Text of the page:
Training and optimization of deep learning models are some of the most challenging aspects of any modern machine intelligence (MI) solution. In many scenarios, data scientists are able to rapidly arrive to the correct set of algorithms for a specific problem just to spend countless months trying to find the optimal version of the model. Recently, DeepMind published a new research paper that proposes a new approach for training and optimizing deep learning models known as population based training.
The optimization of traditional deep learning models is focused on minimizing its test error without drastically changing the core components of the model. One of the most important approaches in deep learning optimization centers around tuning elements that are orthogonal to the model itself. Deep learning theory typically refers to these elements as hyperparameters. In the past, I’ve written about hyperparameter optimization and its implications in deep learning programs so I don’t plan to bore you with the details :). Typically, hyperparameters in deep learning programs include elements such as the number of hidden units or the learning rate which can be tuned to improve the performance of a specific model.
Optimizing hyperparameters is a game of finding the right balance between the performance of a deep learning function and its cost. Algorithms such as stochastic gradient descent and its variations have become the center of deep learning optimization but still have major challenges when applied in large scale scenarios. Typically, there are two major approaches to deep learning hyperparameter optimization: random search and hand-tuning. In random search scenarios, a population of models are trained independently in parallel and at the end of training the highest performing model is selected. Typically, this means that only a small fraction of the population will be trained with good hyperparameters while the rest will be trained with bad ones, wasting computer resources.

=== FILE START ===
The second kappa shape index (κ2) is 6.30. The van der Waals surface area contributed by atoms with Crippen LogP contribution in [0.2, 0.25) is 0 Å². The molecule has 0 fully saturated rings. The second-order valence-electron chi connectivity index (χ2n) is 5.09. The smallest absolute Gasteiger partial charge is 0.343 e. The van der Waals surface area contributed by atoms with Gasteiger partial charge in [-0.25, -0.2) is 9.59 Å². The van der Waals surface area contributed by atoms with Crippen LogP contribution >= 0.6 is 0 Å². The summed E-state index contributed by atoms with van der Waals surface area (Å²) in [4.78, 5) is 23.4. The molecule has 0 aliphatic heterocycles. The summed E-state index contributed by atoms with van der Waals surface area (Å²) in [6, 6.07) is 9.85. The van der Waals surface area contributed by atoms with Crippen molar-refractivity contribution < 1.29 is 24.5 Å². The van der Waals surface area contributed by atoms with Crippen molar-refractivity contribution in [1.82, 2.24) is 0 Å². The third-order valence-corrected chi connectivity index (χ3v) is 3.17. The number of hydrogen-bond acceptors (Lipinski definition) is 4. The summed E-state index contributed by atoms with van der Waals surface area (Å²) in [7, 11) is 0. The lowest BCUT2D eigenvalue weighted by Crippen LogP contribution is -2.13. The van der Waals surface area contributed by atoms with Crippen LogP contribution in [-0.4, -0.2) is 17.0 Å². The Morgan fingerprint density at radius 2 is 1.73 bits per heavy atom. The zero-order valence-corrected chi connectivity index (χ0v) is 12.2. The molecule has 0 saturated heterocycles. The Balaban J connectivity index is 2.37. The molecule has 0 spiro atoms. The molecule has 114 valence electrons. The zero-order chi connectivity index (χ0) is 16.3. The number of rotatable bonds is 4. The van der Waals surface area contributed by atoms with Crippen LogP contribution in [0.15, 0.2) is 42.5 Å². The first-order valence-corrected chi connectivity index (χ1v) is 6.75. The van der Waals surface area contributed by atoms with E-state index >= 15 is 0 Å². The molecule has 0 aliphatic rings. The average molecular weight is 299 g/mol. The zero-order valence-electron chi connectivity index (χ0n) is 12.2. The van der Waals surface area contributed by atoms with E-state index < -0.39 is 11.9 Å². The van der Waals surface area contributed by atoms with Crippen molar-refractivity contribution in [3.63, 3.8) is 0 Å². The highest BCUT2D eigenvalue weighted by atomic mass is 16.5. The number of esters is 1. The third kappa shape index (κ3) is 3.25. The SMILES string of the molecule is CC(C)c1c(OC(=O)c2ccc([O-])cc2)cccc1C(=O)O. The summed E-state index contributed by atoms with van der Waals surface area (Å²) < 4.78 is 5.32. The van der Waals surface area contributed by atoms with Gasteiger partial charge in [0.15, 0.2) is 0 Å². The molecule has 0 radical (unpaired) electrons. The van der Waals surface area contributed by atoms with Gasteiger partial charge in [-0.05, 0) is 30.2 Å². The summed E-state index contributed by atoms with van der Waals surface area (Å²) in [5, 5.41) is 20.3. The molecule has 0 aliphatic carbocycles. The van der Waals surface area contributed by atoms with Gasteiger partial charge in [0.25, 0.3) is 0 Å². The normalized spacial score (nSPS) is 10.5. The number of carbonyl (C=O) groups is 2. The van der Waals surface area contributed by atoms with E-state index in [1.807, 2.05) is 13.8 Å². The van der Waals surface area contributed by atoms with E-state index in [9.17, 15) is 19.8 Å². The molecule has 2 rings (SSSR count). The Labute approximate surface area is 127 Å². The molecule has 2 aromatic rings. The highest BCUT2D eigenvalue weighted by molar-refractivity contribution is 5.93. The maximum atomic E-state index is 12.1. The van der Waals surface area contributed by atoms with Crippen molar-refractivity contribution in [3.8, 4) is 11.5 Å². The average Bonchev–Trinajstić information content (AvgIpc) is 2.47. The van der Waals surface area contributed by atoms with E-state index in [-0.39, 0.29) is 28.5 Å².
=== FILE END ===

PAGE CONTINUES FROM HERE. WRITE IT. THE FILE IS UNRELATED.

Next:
The hand-hunting approach is based on sequential optimization processes. ) Sequential optimization requires multiple training runs to be completed (potentially with early stopping), after which new hyperparameters are selected and the model is retrained from scratch with the new hyperparameters. This is an inherently sequential process and leads to long hyperparameter optimization times, though uses minimal computational resources.
As you can see, there are advantages and limitation to both random search and hand-haunting techniques. Recently, the DeepMind team published a research paper advocating for a new optimization technique that tries to combines the best of both approaches.
Introducing Population Based Training
Population based training(PBT) uses a similar approach to random search by randomly sampling hyperparameters and weight initializations. Differently from the traditional approach, PBT runs each training asynchronously and evaluates its performance periodically. If a model in the population is under-performing, it will leverage the rest of the model population and replacing itself with a more optimal model. At the same time, PBT explores new hyperparameters by modifying the better model’s hyperparameters, before training is continued.
The PBT process allows hyperparameters to be optimized online, and the computational resources to be focused on the hyperparameter and weight space that has most chance of producing good results. The result is a hyperparameter tuning method that while very simple, results in faster learning, lower computational resources, and often better solutions.
In the research paper, the DeepMind team applies PBT across different scenarios such as deep reinforcement learning or machine translations. The initial results have been very encouraging with PBT showing great improvements over the traditional techniques.
We can expect PBT to be included in popular deep learning frameworks soon. There is an initial implementation available in Github and we should see this work adopted by other frameworks soon.
Source: Deep Learning on Medium